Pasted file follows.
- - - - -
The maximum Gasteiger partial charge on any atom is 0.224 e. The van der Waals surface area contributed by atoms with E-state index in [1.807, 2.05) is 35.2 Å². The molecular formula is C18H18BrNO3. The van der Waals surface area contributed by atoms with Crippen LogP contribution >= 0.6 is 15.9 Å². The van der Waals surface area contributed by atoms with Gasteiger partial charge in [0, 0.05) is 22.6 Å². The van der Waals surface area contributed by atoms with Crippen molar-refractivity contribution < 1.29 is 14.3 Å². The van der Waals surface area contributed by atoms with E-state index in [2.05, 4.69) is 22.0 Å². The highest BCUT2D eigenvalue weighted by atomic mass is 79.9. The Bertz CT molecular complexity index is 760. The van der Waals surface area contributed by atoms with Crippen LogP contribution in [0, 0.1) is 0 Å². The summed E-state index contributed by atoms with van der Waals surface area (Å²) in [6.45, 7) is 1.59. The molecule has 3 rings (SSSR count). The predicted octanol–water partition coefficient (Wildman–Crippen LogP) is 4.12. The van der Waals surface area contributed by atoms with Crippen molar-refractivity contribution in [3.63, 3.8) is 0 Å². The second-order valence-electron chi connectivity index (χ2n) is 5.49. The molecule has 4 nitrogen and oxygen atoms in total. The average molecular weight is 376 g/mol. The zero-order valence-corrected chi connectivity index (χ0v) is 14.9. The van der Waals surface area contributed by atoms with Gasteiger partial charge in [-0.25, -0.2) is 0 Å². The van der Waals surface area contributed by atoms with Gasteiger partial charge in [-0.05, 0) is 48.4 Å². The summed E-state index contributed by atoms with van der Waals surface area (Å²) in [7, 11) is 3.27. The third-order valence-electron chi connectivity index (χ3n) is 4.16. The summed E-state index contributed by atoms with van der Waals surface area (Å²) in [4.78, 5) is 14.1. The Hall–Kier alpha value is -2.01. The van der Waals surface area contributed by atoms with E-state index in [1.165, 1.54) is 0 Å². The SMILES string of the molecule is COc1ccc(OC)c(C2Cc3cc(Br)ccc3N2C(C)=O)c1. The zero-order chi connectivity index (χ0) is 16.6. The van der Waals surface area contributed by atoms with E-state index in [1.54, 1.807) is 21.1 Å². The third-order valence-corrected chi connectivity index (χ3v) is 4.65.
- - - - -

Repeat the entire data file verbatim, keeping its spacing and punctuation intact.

The maximum Gasteiger partial charge on any atom is 0.224 e. The van der Waals surface area contributed by atoms with E-state index in [1.807, 2.05) is 35.2 Å². The molecular formula is C18H18BrNO3. The van der Waals surface area contributed by atoms with Crippen LogP contribution >= 0.6 is 15.9 Å². The van der Waals surface area contributed by atoms with Gasteiger partial charge in [0, 0.05) is 22.6 Å². The van der Waals surface area contributed by atoms with Crippen molar-refractivity contribution < 1.29 is 14.3 Å². The van der Waals surface area contributed by atoms with E-state index in [2.05, 4.69) is 22.0 Å². The highest BCUT2D eigenvalue weighted by atomic mass is 79.9. The Bertz CT molecular complexity index is 760. The van der Waals surface area contributed by atoms with Crippen LogP contribution in [0, 0.1) is 0 Å². The summed E-state index contributed by atoms with van der Waals surface area (Å²) in [6.45, 7) is 1.59. The molecule has 3 rings (SSSR count). The predicted octanol–water partition coefficient (Wildman–Crippen LogP) is 4.12. The van der Waals surface area contributed by atoms with Crippen molar-refractivity contribution in [3.63, 3.8) is 0 Å². The second-order valence-electron chi connectivity index (χ2n) is 5.49. The molecule has 4 nitrogen and oxygen atoms in total. The average molecular weight is 376 g/mol. The zero-order valence-corrected chi connectivity index (χ0v) is 14.9. The van der Waals surface area contributed by atoms with Gasteiger partial charge in [-0.25, -0.2) is 0 Å². The van der Waals surface area contributed by atoms with Gasteiger partial charge in [-0.05, 0) is 48.4 Å². The summed E-state index contributed by atoms with van der Waals surface area (Å²) in [7, 11) is 3.27. The third-order valence-electron chi connectivity index (χ3n) is 4.16. The summed E-state index contributed by atoms with van der Waals surface area (Å²) in [4.78, 5) is 14.1. The Hall–Kier alpha value is -2.01. The van der Waals surface area contributed by atoms with E-state index in [1.165, 1.54) is 0 Å². The SMILES string of the molecule is COc1ccc(OC)c(C2Cc3cc(Br)ccc3N2C(C)=O)c1. The zero-order chi connectivity index (χ0) is 16.6. The van der Waals surface area contributed by atoms with E-state index in [1.54, 1.807) is 21.1 Å². The third-order valence-corrected chi connectivity index (χ3v) is 4.65.